Introduction to stochastic programming and its applications to finance
Şimşek, Koray Deniz (2008) Introduction to stochastic programming and its applications to finance. In: Fabozzi, Frank J., (ed.) Handbook of Finance: Valuation, Financial Modeling, and Quantitative Tools, Volume III. Wiley, Hoboken, NJ, USA, pp. 775-783. ISBN 978-0-470-04256-4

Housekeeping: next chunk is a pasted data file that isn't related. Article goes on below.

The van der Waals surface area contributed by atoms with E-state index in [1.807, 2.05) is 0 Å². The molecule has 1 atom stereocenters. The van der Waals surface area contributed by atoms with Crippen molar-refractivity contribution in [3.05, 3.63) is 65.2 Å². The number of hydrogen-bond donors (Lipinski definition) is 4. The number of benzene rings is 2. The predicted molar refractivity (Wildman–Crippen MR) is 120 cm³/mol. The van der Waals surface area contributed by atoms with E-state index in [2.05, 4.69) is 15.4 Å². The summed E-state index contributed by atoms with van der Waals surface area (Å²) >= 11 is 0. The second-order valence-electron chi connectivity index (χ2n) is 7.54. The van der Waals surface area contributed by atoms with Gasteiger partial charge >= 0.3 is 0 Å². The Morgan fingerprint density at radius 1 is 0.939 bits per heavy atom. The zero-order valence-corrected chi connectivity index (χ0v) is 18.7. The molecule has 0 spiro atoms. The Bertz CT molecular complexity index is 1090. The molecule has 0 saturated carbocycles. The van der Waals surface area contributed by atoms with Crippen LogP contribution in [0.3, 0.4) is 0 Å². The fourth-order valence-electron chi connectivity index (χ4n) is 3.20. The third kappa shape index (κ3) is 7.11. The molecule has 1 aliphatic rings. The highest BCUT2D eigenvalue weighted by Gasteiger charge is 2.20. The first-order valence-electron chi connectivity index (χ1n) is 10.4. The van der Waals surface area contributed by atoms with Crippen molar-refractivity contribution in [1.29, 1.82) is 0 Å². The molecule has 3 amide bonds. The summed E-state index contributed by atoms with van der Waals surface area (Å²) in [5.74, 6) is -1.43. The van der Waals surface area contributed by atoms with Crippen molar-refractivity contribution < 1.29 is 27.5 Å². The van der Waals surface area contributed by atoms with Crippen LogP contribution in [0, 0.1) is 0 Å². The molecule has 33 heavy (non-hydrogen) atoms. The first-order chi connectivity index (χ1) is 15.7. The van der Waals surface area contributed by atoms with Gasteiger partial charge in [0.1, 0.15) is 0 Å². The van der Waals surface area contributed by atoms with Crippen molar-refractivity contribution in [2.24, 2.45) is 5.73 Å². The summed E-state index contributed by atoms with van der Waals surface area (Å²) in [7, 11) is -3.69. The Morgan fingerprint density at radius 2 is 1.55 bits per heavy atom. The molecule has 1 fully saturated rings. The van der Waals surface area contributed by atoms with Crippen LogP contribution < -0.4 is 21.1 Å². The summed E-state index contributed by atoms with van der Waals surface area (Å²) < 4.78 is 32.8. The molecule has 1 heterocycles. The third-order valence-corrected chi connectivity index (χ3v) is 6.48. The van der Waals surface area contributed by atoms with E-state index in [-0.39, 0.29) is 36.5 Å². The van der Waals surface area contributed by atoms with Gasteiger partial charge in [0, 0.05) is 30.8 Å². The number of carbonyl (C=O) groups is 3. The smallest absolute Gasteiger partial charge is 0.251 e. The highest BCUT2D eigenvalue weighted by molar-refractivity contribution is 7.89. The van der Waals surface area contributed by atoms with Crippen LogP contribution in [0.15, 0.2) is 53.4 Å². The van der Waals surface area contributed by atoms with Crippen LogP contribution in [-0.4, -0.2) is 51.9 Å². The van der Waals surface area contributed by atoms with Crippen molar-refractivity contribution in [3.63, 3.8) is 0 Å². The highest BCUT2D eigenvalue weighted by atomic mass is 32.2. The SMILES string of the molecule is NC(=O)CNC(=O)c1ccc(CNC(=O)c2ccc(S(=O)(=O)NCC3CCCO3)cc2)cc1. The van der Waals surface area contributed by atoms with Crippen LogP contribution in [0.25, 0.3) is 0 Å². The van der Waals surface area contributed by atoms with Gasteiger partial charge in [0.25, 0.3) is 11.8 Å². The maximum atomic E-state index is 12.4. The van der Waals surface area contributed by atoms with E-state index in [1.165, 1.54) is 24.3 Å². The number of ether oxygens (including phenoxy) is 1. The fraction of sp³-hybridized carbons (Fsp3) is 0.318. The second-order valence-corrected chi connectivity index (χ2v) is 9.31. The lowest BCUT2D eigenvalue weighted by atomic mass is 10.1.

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Mathematical programming is one of a number of operations research techniques that employs mathematical optimization models to assist in decision making. Mathematical programming includes linear programming, integer programming, mixed-integer programming, nonlinear programming, stochastic programming, and goal programming. Mathematical programming models allow the decision maker to identify the “best” solution. This is in contrast to other mathematical tools that are in the arsenal of decision makers such as statistical models (which tell the decision maker what occurred in the past), forecasting models (which tell the decision maker what might happen in the future), and simulation models (which tell the decision maker what will happens under different conditions). The mean-variance model for portfolio selection as formulated by Markowitz is an example of an application of one type of mathematical programming (quadratic programming). However, in formulating optimization models in many applications in finance, the mathematical programming model employed needs to take into consideration the uncertainty about the model’s parameters and the multi-period nature of the problem faced. To deal with these situations, the technique of stochastic programming is employed.
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